Academy Helps Get HIV-Positive People of Color Into Care by Publishing New Manual for Healthcare Providers
Free Training Manual Presents New Strategies for Reaching Out to HIV-Positive Clients
February 6, 2007
New York City -- The New York Academy of Medicine's newly published free training manual, "Breaking Barriers: A Toolkit for Getting and Keeping People in HIV Care," provides health professionals with effective strategies to help people of color and other vulnerable populations receive sustained HIV/AIDS care. People of color, primarily African Americans and Hispanics, constitute 58 percent of cumulative U.S. AIDS cases since the epidemic began in 1981, and many have weak or nonexistent connections with the healthcare system. They are unable to access treatment and services due to formidable barriers such as homelessness, substance abuse, or lack of knowledge about navigating the medical system.
The manual of strategies is based on the Academy's seven-year evaluation of 23 HIV/AIDS service agencies throughout New York City and Westchester. These programs serve 3,500 HIV-positive or at- risk clients annually and are funded by the Congressional Minority AIDS Initiative, established by the federal government in 1998 to address the disproportionate HIV/AIDS crisis in minority communities. Over the past seven years, the Academy's Division of Health Policy has been evaluating the challenges and successes experienced by these local programs in helping people who fall through the cracks, with funding from the federal government that is administered by the New York City Department of Health and Mental Hygiene.
"We hope the manual will be of service to people looking for ideas on how to reach and connect vulnerable populations to medical care," said Elana Behar, co-editor of the manual and a Research Associate in the Division of Health Policy. "While designed for healthcare providers seeking to alleviate the disproportionate HIV/AIDS burden in ethnic minority communities, the manual can be useful for healthcare professionals looking to connect all sorts of populations to the care system."
When recruiting clients who are not receiving medical treatment, the manual advises, the first steps of outreach involve learning about the routines and customs of the population, and making visits to areas in a community that these potential patients are likely to frequent, such as soup kitchens and outpatient drug treatment facilities. Once the outreach zone is established, it is important to make and strengthen connections with potential clients. Outreach workers should try to establish a presence in the area, build relationships with the population, provide health education, and inform the potential clients about the services provided by the agency Once clients have been recruited, the manual explains, healthcare barriers must be addressed and removed by providing clients with health education, helping them to find stabilized housing, helping them to apply for health insurance benefits such as Medicaid, and other actions consistent with patients' needs. The "Breaking Barriers" manual explains how to accomplish those goals and strengthen a client's access to medical care once a connection is established. Each patient must receive an individualized plan as well as referrals to other agencies that provide needed services, the manual emphasizes.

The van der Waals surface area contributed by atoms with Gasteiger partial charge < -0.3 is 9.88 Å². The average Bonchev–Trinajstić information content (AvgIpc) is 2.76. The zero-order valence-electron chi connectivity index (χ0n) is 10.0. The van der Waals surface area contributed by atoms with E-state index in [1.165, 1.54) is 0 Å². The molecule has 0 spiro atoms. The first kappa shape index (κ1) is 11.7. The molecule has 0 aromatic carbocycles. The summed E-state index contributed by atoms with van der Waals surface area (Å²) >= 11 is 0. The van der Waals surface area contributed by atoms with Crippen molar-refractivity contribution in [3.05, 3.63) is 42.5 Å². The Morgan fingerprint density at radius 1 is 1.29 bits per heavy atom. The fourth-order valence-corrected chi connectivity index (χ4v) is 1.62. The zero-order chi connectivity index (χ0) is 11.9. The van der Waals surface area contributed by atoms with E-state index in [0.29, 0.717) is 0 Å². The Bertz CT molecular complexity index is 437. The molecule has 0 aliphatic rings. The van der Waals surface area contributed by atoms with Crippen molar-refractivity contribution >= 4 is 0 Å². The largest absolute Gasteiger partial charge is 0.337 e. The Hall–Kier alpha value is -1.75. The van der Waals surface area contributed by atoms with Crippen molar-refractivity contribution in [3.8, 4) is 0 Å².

The approaches described in "Breaking Barriers" are based on years of successfully helping clients in the HIV/AIDS service agencies, known as Access-to-Care (ATC) and Maintenance-in-Care (MIC) programs. ATC and MIC programs help clients achieve important health goals, such as reducing drug use, initiating HIV medical care, and adhering to anti-retroviral medication regimens, Behar said.
In addition to serving as a valuable tool for healthcare providers eager to recruit and engage HIV-positive and high-risk clients, the Academy manual provides information on how to establish a program similar to ATC and MIC programs. It explains the importance of developing a thorough understanding of the program's target population, identifying requirements of the funder, addressing related legal issues before forming the program, and then hiring qualified staff and establishing links to related programs.
The manual, co-edited by John Chin, PhD, Senior Research Associate at the Academy, can be downloaded free of charge on the Academy's website at www.nyam.org/library/docs/BreakingBarriers.pdf.
This article was provided by New York Academy of Medicine.